The Nigerian Communications Commission, (NCC), on Wednesday in Kano, indicated its preparedness to explore the possibility of accessing the $70 billion package of the Nigerian Communications Sector market, so as to improve the competitiveness, which abounds in the African continental Free Trade Area (AFCFTA), initiative.
In his speech, the Executive Vice Chairman of the Commission, Professor Umar Garba Danbatta, represented by the Director, Policy Competition and Economic Anylysis, Alhai Mohammed Baba Jika, at a two-day Stakeholders Sensitization workshop, on the implications of the African Continental Free Trade Area (AFCFTA), initiative for the Communications Industry, held in Kano, said the process is to be in conformity, with an initiative of the African Union (AU) of creating a single Continental market for goods and services.
During the workshop, with the theme: ’’Improving Nigerian Communications Industry Competitiveness For the African Continental Free Trade Area (AFCFTA) initiative, organized by the NCC, in collaboration, with the Nigerian office for Trade Negotiation (NOTN), Danbatta, said, the Government’s institutional framework is to drive Nigeria’s trade policy initiative that will facilitate free movement of investment and people across the entire African Continent.
According to him, the goal of convening the workshop, is to draw the attention of Industry stakeholders to the need to optimally appreciate the business implications of the AFCFTA), so as to evolve a roadmap for the future trajectory of the industry in the context of the Continental Free Trade Area.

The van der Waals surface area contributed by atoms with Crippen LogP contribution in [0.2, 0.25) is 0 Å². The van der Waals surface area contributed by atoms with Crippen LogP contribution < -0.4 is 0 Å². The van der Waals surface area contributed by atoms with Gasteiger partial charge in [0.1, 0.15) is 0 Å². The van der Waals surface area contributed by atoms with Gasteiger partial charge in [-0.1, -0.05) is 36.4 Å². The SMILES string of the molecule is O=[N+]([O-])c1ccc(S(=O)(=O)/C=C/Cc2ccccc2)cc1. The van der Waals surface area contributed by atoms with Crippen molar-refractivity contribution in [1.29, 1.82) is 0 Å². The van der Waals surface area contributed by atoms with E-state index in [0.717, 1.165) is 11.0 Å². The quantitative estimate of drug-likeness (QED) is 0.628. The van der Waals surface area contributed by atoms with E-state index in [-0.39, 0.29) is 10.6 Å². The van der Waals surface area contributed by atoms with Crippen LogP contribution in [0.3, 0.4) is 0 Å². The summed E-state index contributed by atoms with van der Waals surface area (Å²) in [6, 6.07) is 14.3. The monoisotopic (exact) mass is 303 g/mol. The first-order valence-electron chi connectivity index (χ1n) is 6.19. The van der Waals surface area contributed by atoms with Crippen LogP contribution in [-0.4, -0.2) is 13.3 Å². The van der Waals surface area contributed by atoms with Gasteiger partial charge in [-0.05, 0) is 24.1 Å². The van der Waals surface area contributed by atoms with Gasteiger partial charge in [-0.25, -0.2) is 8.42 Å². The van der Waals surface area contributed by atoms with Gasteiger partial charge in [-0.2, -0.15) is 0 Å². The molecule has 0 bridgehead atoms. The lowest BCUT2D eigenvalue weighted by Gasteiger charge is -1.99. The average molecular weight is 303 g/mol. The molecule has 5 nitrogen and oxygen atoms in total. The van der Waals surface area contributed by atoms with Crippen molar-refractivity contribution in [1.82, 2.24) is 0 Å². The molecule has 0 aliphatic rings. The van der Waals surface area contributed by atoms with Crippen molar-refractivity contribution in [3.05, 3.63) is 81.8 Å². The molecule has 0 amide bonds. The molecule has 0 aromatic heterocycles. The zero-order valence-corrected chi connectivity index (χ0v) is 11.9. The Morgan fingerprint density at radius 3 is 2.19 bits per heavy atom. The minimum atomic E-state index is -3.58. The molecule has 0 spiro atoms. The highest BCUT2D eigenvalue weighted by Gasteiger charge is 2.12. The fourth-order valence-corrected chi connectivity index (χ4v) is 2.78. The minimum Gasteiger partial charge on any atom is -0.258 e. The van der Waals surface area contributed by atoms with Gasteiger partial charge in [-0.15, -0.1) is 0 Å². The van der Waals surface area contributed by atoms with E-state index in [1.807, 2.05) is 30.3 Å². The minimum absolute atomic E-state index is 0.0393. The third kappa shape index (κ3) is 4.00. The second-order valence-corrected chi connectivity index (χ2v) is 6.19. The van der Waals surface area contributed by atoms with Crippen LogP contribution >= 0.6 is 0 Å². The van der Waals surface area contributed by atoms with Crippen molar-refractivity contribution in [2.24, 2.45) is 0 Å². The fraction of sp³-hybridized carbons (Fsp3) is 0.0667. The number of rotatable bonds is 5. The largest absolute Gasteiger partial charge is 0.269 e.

Also, Danbatta, said, :’’The Federal Government’s aspirations to advance Nigerians economic development through continuous encouragement of pro-trade, pro-business, pro-investment and pro-export measures are in synergy, with the mandate of the NCC to stimulate investment and economic activity by protecting the interest of the Government, investors and consumers within the Nigerian Communications Ecosystem.
Furthermore, he explained that AFCFTA agreement is with 22-member states, the hitherto business algorithm in Africa, is going to change, as it would become difficult for any country to regarded as the largest market in Africa, since the African continent is now going to be seen as one single international trade block.